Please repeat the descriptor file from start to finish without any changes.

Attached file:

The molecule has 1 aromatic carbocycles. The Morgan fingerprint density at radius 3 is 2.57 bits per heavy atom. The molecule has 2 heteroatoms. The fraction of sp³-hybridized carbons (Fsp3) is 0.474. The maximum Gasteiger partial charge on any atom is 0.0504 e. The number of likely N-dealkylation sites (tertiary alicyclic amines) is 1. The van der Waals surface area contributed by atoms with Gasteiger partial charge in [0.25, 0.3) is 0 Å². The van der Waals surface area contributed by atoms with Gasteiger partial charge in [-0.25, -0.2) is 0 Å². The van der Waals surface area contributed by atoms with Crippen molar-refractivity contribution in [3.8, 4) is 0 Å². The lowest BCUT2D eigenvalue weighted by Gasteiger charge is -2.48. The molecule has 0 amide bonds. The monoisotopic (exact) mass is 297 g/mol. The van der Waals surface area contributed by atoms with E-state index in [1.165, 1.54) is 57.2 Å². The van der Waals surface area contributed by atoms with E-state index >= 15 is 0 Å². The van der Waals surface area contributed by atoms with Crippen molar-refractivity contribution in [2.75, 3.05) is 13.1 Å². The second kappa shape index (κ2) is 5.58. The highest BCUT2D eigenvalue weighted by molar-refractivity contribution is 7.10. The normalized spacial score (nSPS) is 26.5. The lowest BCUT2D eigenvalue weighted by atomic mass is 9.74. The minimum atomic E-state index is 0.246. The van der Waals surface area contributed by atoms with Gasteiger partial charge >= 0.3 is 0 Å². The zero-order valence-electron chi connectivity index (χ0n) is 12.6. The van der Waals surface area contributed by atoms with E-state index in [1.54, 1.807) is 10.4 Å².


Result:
The molecule has 1 aromatic carbocycles. The Morgan fingerprint density at radius 3 is 2.57 bits per heavy atom. The molecule has 2 heteroatoms. The fraction of sp³-hybridized carbons (Fsp3) is 0.474. The maximum Gasteiger partial charge on any atom is 0.0504 e. The number of likely N-dealkylation sites (tertiary alicyclic amines) is 1. The van der Waals surface area contributed by atoms with Gasteiger partial charge in [0.25, 0.3) is 0 Å². The van der Waals surface area contributed by atoms with Gasteiger partial charge in [-0.25, -0.2) is 0 Å². The van der Waals surface area contributed by atoms with Crippen molar-refractivity contribution in [3.8, 4) is 0 Å². The lowest BCUT2D eigenvalue weighted by Gasteiger charge is -2.48. The molecule has 0 amide bonds. The monoisotopic (exact) mass is 297 g/mol. The van der Waals surface area contributed by atoms with E-state index in [1.165, 1.54) is 57.2 Å². The van der Waals surface area contributed by atoms with E-state index >= 15 is 0 Å². The van der Waals surface area contributed by atoms with Crippen molar-refractivity contribution in [2.75, 3.05) is 13.1 Å². The second kappa shape index (κ2) is 5.58. The highest BCUT2D eigenvalue weighted by molar-refractivity contribution is 7.10. The normalized spacial score (nSPS) is 26.5. The lowest BCUT2D eigenvalue weighted by atomic mass is 9.74. The minimum atomic E-state index is 0.246. The van der Waals surface area contributed by atoms with Gasteiger partial charge >= 0.3 is 0 Å². The zero-order valence-electron chi connectivity index (χ0n) is 12.6. The van der Waals surface area contributed by atoms with E-state index in [1.54, 1.807) is 10.4 Å².